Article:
3 Min Read
(Updates to midmorning)
*TSX stronger as energy shares lifted by record oil
*BCE slips after report says buyout could be delayed
*Volume light ahead of Tuesday's market holiday
TORONTO, June 30 (Reuters) - The Toronto Stock Exchange's main index climbed on Monday morning as a record high oil price pulled up energy shares, and other resource shares also strengthened.
The energy sector led the way up, gaining 1.6 percent as crude oil rose to a new high above $143 a barrel amid fears of conflict between Iran and Israel over Iran's nuclear program.
On the downside, shares of BCE Inc (BCE.TO) gave up C$1.20, or 3.3 percent, to C$35.56 after a newspaper report that said its buyout could be delayed until the end of the year. BCE has said it aims to close the deal in the third quarter.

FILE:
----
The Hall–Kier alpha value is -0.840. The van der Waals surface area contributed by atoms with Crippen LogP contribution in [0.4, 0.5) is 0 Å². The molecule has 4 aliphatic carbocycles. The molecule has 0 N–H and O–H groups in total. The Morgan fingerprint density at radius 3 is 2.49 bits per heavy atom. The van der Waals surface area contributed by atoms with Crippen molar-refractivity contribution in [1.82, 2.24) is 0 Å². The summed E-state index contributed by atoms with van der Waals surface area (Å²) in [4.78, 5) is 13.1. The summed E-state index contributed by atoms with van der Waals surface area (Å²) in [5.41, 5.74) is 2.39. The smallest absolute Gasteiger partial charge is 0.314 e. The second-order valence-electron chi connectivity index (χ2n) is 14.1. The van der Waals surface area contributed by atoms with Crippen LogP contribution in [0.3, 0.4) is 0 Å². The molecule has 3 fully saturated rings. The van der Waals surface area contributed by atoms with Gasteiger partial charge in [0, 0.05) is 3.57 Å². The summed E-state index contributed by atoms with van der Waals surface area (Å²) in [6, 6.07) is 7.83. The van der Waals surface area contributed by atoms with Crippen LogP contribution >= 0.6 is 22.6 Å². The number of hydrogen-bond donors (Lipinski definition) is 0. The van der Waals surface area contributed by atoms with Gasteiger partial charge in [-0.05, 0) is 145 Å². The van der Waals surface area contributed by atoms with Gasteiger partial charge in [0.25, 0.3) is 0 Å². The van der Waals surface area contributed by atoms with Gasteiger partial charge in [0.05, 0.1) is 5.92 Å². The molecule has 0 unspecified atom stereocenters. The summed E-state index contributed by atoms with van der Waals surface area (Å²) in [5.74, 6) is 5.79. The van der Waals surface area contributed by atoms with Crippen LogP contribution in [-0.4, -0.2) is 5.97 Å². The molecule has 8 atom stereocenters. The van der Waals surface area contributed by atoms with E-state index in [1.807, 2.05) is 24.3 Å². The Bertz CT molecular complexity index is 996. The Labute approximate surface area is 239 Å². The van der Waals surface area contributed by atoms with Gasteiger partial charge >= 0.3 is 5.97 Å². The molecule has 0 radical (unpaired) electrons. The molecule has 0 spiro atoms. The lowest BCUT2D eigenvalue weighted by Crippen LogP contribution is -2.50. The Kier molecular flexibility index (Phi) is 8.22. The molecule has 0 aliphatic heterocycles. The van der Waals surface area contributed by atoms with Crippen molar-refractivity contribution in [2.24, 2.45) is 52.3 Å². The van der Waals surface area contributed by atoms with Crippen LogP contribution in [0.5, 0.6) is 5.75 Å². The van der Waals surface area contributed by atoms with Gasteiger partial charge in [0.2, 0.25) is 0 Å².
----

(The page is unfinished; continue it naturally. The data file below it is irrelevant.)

"Obviously the market is reacting to concern that the deal just won't get done, but presumably that will yo-yo on a daily basis with press reports on the progress there," said Paul Taylor, chief investment officer at BMO Harris Investment Management Inc.
The S&P/TSX composite index .GSPTSE was up 64.33 points, or 0.45 percent, at 14,419.54 with half of its 10 main sectors pushing higher.
The materials sector gained 1 percent, helped by advances in fertilizer and gold-producing companies. Potash Corp of Saskatchewan (POT.TO) rose C$3.59, or 1.6 percent, to C$233.85, while Goldcorp (G.TO) was up 62 Canadian cents, or 1.3 percent, at C$47.52.
The banking sector drooped 0.7 percent, with Royal Bank of Canada (RY.TO) off 65 Canadian cents, or 1.4 percent, at C$45.37, and Canadian Imperial Bank of Commerce (CM.TO) easing 54 Canadian cents, or 0.9 percent, to C$57.70.
Financials have been hard hit by the fallout from the credit crunch and have been plagued by worries of more writedowns and losses to come at U.S. financial services companies.
"(There's) still continued concern about when the next shoe to drop will occur," Taylor said.
Volume was expected to be light for the day, ahead of Tuesday's Canada Day holiday. ($1=$1.01 Canadian) (Reporting by Leah Schnurr; Editing by Peter Galloway)